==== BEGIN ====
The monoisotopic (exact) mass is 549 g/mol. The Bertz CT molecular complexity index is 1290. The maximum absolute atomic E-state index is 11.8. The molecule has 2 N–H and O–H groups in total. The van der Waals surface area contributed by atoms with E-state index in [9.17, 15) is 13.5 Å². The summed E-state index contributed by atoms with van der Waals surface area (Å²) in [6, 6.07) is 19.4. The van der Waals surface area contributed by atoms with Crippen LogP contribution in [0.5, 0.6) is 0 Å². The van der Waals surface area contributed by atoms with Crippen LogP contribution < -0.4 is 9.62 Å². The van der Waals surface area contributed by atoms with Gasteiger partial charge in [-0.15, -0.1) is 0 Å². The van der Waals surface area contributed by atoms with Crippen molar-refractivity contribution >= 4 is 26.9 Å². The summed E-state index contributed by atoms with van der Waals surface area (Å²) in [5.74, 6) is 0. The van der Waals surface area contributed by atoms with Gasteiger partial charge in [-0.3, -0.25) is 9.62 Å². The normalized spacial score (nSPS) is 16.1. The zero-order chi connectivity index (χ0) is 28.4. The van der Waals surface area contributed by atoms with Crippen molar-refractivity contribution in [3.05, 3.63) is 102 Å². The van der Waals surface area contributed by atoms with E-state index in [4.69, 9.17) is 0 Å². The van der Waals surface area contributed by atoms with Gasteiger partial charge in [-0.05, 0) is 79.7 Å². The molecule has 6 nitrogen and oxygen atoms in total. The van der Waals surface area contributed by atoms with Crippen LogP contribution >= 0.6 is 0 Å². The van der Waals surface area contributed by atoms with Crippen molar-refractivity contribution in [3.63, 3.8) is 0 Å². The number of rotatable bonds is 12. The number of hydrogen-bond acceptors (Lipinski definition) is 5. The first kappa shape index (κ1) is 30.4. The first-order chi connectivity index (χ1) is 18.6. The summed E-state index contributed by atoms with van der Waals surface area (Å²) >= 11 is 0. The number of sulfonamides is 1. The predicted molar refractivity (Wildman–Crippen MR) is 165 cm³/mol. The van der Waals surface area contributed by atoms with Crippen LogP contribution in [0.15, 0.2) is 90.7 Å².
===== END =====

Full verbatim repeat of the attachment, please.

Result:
The monoisotopic (exact) mass is 549 g/mol. The Bertz CT molecular complexity index is 1290. The maximum absolute atomic E-state index is 11.8. The molecule has 2 N–H and O–H groups in total. The van der Waals surface area contributed by atoms with E-state index in [9.17, 15) is 13.5 Å². The summed E-state index contributed by atoms with van der Waals surface area (Å²) in [6, 6.07) is 19.4. The van der Waals surface area contributed by atoms with Crippen LogP contribution in [0.5, 0.6) is 0 Å². The van der Waals surface area contributed by atoms with Crippen LogP contribution < -0.4 is 9.62 Å². The van der Waals surface area contributed by atoms with Gasteiger partial charge in [-0.15, -0.1) is 0 Å². The van der Waals surface area contributed by atoms with Crippen molar-refractivity contribution >= 4 is 26.9 Å². The summed E-state index contributed by atoms with van der Waals surface area (Å²) in [5.74, 6) is 0. The van der Waals surface area contributed by atoms with Gasteiger partial charge in [-0.3, -0.25) is 9.62 Å². The normalized spacial score (nSPS) is 16.1. The zero-order chi connectivity index (χ0) is 28.4. The van der Waals surface area contributed by atoms with Crippen molar-refractivity contribution in [3.05, 3.63) is 102 Å². The van der Waals surface area contributed by atoms with E-state index in [4.69, 9.17) is 0 Å². The van der Waals surface area contributed by atoms with Gasteiger partial charge in [-0.05, 0) is 79.7 Å². The molecule has 6 nitrogen and oxygen atoms in total. The van der Waals surface area contributed by atoms with Crippen LogP contribution >= 0.6 is 0 Å². The van der Waals surface area contributed by atoms with Crippen molar-refractivity contribution in [3.63, 3.8) is 0 Å². The number of rotatable bonds is 12. The number of hydrogen-bond acceptors (Lipinski definition) is 5. The first kappa shape index (κ1) is 30.4. The first-order chi connectivity index (χ1) is 18.6. The summed E-state index contributed by atoms with van der Waals surface area (Å²) >= 11 is 0. The number of sulfonamides is 1. The predicted molar refractivity (Wildman–Crippen MR) is 165 cm³/mol. The van der Waals surface area contributed by atoms with Crippen LogP contribution in [0.15, 0.2) is 90.7 Å².